Email time

This one also touched me.  It is from Whitney, someone I knew in passing from college.  We attended a few rallies together and always said hi, but never really got to hang out much.  She intrigued me because she was always happy.  I once asked her how she managed it and she just shrugged.  I had forgotten that moment, but she hadn’t.


I’ve been struggling with this message all week. I want to say, first and foremost, that I consider you a true friend (not to mention the smartest person I know), and I am so very proud of the work you’re doing.

A few years ago you asked me a simple question about why I am so happy all the time. Do you remember that? I struggled with that message too, and as I recall my answer fell far short of what I knew you wanted from me. If I had had any idea why you needed to know, I would have opened up more, and I feel sorry and shamed that I didn’t.

I’m a faithful reader of your blog, and your post about your hospital visit brought me to tears. I was so moved by your words, in so many ways that I’m sure I can’t name them all. Mostly though, I was moved to share my story with you.

When I was 15, I was depressed. Not run of the mill teenage angst, either. Chemically, seriously depressed. I saw a series of doctors who put me on a series of anti-depressants, which I suppose did do their job but left me feeling bubble wrapped, as it were. I felt insulated and numb, and I knew I wasn’t actually getting better. One afternoon, for no apparent reason, I decided to take the entire bottle’s worth. There was no catalyst, and when I look back on that afternoon I can only see it as if I were an outsider watching the scene. I have no idea what made me do that. Shortly after I took the pills, I snapped out of my fog enough to tell my sister what I’d done. I was taken to the hospital, where I was tested and poked and questioned. I stayed in the hospital’s adolescent psych ward for a few days, talked it out, and generally rested and reflected on my life and what exactly I was doing. I was so terrified of myself. I didn’t want to be in charge of my medication again, for fear of a repeat incident; in fact, I didn’t really want to be on medication at all. As you well know from your work, teens’ rights are so often ignored, and I was afraid I would be kept on medication for the foreseeable future. Luckily, I have the greatest mom who didn’t jump to conclusions about my sanity and actually listened to what I thought was best for me. I switched doctors, was weaned off medication, and have not taken any since.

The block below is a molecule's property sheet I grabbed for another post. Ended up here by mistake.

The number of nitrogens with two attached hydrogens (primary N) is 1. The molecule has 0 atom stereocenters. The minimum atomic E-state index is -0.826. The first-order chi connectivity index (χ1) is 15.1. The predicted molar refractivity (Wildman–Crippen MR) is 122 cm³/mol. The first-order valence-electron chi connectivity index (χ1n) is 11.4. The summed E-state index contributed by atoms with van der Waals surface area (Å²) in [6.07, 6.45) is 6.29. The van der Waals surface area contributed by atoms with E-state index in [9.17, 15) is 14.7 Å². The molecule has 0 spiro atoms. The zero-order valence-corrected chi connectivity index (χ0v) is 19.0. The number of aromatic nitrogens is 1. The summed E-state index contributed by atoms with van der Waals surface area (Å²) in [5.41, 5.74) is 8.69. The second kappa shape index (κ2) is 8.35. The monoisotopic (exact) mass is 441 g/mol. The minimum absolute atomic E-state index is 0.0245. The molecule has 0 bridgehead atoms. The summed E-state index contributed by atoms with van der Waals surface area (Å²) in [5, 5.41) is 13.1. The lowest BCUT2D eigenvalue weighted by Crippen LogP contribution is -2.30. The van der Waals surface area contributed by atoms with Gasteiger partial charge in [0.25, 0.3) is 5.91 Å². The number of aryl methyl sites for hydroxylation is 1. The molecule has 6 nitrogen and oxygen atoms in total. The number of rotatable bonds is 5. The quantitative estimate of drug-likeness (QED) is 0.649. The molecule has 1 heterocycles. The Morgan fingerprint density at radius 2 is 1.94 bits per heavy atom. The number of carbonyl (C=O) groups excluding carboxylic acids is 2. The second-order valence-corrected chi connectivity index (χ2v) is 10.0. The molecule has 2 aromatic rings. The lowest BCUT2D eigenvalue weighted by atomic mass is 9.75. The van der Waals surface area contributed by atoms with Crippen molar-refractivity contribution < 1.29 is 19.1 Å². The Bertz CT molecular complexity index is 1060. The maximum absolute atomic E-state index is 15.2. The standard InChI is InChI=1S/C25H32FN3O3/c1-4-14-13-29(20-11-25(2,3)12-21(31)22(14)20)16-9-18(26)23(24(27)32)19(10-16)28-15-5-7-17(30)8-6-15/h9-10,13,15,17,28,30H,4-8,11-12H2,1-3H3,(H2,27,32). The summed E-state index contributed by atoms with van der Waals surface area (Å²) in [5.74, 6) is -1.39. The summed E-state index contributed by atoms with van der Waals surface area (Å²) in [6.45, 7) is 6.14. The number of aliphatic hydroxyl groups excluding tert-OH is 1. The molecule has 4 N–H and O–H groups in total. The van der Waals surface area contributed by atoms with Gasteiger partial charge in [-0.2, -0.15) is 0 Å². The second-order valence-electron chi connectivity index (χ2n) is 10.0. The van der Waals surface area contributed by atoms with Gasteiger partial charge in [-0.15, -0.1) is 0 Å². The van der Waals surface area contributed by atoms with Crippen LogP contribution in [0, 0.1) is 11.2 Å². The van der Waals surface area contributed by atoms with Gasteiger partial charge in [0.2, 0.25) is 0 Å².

I still get depressed. And life is still hard sometimes. What you said about chemical depression being a monster that hijacks your brain and your body was just SO right on, it blew me away. But I’m fighting it, just the same as you and so many other people.

So, why am I so happy? Because I’m alive. When I think of the things that I would have missed if I’d died that day, it makes me so thankful for the people that saved me. I was lucky. I am lucky. I find joy in the small things, and that’s what makes me the happy person I am.